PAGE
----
FIGURE 12-1 Reactive nonstress test. In the upper panel, notice increase of fetal heart rate to more than 15 beats/min for longer than 15 s following fetal movements, indicated by the vertical marks (lower panel). (Reproduced, with permission, from Cunningham FG, Leveno KJ, Bloom SL, et al (eds). Williams Obstetrics. 23rd ed. New York, NY: McGraw-Hill; 2010.)

It is important to note that whereas a reactive fetal heart rate tracing appears to predict fetal well-being, “insufficient acceleration” does not invariably predict fetal compromise. As many as 90 percent of nonreactive tests are in fact false-positive results (i.e., associated with good pregnancy outcomes). Despite widespread use of this testing method, there is remarkable difference of opinion in the interpretation of abnormal test results. However, there are abnormal nonstress test patterns that reliably forecast severe fetal jeopardy. An example of such a situation is absence of accelerations during an 80-minute recording period, particularly if seen in association with decreased baseline oscillation of the fetal heart rate (variability), or the presence of late decelerations following spontaneous uterine contractions (Figure 12-2A). This pattern has been consistently associated with uteroplacental insufficiency.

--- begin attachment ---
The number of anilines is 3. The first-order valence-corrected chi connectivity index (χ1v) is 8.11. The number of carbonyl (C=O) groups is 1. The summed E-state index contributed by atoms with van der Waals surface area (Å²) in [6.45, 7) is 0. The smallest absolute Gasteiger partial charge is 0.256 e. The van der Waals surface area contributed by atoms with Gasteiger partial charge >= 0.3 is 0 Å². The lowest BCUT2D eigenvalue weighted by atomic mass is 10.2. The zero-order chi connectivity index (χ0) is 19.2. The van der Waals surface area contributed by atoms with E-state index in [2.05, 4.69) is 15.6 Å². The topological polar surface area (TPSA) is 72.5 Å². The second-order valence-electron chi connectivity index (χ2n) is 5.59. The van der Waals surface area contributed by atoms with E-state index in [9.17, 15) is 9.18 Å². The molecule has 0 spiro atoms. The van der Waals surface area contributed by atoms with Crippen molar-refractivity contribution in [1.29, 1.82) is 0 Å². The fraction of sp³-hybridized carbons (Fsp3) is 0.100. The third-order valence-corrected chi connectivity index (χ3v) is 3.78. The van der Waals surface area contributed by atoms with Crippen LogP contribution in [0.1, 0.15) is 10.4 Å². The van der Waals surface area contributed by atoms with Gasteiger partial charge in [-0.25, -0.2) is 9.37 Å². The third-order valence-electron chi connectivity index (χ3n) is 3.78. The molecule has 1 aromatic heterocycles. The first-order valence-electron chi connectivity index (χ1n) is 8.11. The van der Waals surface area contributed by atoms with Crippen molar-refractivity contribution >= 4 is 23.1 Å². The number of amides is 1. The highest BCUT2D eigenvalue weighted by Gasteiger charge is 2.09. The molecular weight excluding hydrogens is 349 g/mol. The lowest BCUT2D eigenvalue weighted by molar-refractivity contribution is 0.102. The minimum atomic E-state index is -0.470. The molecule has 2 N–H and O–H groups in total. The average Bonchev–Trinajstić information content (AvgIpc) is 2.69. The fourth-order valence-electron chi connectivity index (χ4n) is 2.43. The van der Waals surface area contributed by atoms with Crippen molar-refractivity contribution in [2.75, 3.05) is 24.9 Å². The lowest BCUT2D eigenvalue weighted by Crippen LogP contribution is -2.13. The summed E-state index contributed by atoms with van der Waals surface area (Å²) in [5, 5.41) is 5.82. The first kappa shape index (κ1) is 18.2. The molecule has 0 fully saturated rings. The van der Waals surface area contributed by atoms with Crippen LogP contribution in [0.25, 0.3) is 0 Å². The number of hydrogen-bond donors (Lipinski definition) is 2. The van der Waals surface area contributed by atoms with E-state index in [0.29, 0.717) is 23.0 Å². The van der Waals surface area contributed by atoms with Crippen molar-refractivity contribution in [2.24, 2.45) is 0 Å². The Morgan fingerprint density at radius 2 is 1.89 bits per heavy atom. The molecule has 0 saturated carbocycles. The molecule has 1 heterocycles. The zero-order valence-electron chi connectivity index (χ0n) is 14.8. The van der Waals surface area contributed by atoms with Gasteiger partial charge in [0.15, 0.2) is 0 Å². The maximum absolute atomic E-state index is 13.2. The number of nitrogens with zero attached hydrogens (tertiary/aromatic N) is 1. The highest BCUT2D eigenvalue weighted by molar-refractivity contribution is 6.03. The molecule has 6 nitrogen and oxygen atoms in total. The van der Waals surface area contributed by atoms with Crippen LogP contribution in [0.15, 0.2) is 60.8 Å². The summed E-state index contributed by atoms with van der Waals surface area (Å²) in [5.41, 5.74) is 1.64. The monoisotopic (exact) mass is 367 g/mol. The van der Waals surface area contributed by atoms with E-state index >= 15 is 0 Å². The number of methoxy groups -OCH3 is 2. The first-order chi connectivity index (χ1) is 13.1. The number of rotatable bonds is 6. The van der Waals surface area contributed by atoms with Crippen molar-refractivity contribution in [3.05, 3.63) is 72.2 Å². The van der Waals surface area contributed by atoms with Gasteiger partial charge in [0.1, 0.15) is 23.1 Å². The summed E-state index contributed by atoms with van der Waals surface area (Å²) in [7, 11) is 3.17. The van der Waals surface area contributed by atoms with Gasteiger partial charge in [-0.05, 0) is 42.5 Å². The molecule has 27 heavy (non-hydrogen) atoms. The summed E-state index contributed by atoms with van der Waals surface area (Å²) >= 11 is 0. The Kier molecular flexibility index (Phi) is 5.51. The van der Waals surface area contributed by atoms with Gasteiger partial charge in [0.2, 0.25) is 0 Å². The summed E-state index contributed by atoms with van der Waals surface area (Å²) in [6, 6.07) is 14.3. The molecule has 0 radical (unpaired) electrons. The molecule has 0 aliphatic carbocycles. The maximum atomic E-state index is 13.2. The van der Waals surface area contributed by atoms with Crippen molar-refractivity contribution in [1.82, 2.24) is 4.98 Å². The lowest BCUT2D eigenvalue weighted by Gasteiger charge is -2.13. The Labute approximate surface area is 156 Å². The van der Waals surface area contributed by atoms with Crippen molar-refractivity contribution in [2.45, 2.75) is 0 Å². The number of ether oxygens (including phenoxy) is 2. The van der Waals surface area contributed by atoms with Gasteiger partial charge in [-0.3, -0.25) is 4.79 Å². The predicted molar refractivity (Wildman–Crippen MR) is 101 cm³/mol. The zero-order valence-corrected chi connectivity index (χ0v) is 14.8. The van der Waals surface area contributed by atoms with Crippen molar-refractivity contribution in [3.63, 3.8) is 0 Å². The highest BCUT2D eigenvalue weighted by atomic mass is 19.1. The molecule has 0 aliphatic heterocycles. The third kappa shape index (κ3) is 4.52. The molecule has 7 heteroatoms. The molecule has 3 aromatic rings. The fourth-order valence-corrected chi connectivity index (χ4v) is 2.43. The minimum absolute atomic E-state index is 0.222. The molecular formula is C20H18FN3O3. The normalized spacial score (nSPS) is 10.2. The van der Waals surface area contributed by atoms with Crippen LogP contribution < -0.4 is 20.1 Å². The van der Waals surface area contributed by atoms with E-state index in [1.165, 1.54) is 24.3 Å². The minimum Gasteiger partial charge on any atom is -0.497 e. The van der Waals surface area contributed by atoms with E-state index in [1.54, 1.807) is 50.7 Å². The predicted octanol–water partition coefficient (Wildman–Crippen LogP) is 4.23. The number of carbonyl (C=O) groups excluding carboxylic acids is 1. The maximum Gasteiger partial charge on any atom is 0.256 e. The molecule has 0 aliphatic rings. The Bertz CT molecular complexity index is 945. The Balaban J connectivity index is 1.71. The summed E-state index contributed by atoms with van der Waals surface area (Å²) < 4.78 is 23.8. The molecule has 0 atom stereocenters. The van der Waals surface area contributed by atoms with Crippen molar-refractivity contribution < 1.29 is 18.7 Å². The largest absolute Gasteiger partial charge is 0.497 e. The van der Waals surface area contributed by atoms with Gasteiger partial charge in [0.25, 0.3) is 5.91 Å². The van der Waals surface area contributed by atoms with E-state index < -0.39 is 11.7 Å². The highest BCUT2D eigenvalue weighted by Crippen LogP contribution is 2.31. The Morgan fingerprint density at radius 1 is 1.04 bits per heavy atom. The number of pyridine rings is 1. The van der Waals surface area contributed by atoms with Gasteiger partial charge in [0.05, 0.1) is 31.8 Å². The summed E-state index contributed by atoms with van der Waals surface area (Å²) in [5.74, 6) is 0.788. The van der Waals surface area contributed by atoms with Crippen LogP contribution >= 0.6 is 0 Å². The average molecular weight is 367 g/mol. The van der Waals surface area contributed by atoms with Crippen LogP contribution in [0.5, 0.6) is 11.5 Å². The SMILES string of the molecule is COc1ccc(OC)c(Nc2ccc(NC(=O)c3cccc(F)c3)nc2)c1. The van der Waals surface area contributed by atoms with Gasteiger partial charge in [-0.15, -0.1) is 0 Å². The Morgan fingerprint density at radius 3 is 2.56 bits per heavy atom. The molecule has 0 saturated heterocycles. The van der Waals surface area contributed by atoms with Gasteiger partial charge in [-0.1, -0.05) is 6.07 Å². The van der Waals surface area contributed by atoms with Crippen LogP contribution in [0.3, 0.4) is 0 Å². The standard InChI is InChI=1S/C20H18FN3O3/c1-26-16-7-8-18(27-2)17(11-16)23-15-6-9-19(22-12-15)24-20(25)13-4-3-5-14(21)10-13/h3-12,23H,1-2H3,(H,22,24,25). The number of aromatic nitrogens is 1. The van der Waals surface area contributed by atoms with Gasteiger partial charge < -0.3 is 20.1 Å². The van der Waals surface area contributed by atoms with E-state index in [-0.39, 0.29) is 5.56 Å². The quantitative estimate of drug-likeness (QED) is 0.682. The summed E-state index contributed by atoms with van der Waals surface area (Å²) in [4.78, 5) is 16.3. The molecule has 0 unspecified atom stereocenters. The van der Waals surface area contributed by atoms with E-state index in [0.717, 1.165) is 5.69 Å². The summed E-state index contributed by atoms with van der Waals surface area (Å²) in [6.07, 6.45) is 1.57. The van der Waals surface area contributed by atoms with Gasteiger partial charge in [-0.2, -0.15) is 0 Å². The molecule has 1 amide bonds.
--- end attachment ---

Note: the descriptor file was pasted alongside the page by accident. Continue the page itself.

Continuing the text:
FIGURE 12-2 Two antepartum fetal heart rate (FHR) tracings in a 28-week pregnant woman with diabetic ketoacidosis. A. FHR tracing (upper panel) and accompanying contraction tracing (second panel). Tracing, obtained during maternal and fetal acidemia shows absence of accelerations, diminished variability, and late decelerations with weak spontaneous contractions. B. FHR tracing shows return of normal accelerations and variability of the fetal heart rate following correction of maternal acidemia. (Reproduced, with permission, from Cunningham FG, Leveno KJ, Bloom SL, et al (eds). Williams Obstetrics. 23rd ed. New York, NY: McGraw-Hill; 2010.)